Fox Attacks Warning. It's that time of year again.

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Paul Plots

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Re: Fox Attacks Warning. It's that time of year again.
« Reply #315 on: August 04, 2011, 03:13 »
are these live traps learner? who checks them - they should be checked a couple of times a day at least? and what will they do with any foxes caught?

I've seen only one and believe they are called "box" traps. (They look like a sizeable wire box/cage with a trip and drop down door). They are left baited late afternoon and checked late evening and early the next morning before being reset if needed.

As for what happens once a fox has been unlucky enough to get trapped? I guess a quick bang and that's their lot.

Sad for the fox but they are causing wide-spread damage as their numbers have zoomed up on our site over the last three years.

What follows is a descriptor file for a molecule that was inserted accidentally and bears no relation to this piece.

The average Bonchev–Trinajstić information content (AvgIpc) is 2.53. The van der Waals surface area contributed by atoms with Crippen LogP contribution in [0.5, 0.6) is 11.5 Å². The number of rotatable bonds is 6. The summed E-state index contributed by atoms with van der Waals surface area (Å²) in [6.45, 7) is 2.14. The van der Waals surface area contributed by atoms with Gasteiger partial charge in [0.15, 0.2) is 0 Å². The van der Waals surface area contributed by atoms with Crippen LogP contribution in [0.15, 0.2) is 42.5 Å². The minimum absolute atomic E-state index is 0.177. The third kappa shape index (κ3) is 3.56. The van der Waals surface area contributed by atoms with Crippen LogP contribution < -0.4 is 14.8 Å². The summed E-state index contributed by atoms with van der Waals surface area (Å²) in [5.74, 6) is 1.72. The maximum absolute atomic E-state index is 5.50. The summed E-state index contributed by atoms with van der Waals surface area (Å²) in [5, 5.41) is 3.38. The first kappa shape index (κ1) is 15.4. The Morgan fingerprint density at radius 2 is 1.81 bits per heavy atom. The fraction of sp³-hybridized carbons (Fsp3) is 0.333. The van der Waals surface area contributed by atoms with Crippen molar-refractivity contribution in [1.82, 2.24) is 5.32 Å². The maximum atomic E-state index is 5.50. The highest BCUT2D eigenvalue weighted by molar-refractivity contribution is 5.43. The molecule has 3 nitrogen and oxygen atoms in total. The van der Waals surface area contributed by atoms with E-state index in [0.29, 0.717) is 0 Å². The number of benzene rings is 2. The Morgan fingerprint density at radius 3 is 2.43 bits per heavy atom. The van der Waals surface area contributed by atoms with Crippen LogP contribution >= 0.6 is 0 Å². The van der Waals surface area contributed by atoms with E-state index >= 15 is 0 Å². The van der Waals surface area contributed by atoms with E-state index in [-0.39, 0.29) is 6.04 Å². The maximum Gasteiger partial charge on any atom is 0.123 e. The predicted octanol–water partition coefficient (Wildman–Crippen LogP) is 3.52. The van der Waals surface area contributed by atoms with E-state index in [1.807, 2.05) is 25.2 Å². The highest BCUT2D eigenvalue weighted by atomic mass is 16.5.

Never keep your wish-bone where your back-bone ought to be.

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joyfull

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Re: Fox Attacks Warning. It's that time of year again.
« Reply #316 on: August 04, 2011, 10:18 »
that's ok then - some people (including some councils so I am led to believe) used to catch them and the release them out in the countryside which for an urban fox used to raiding dustbins and allotments was not fair on the fox nor the countryside. Culling quickly and humanely is the only way to deal with this.
Staffies are softer than you think.

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Paul Plots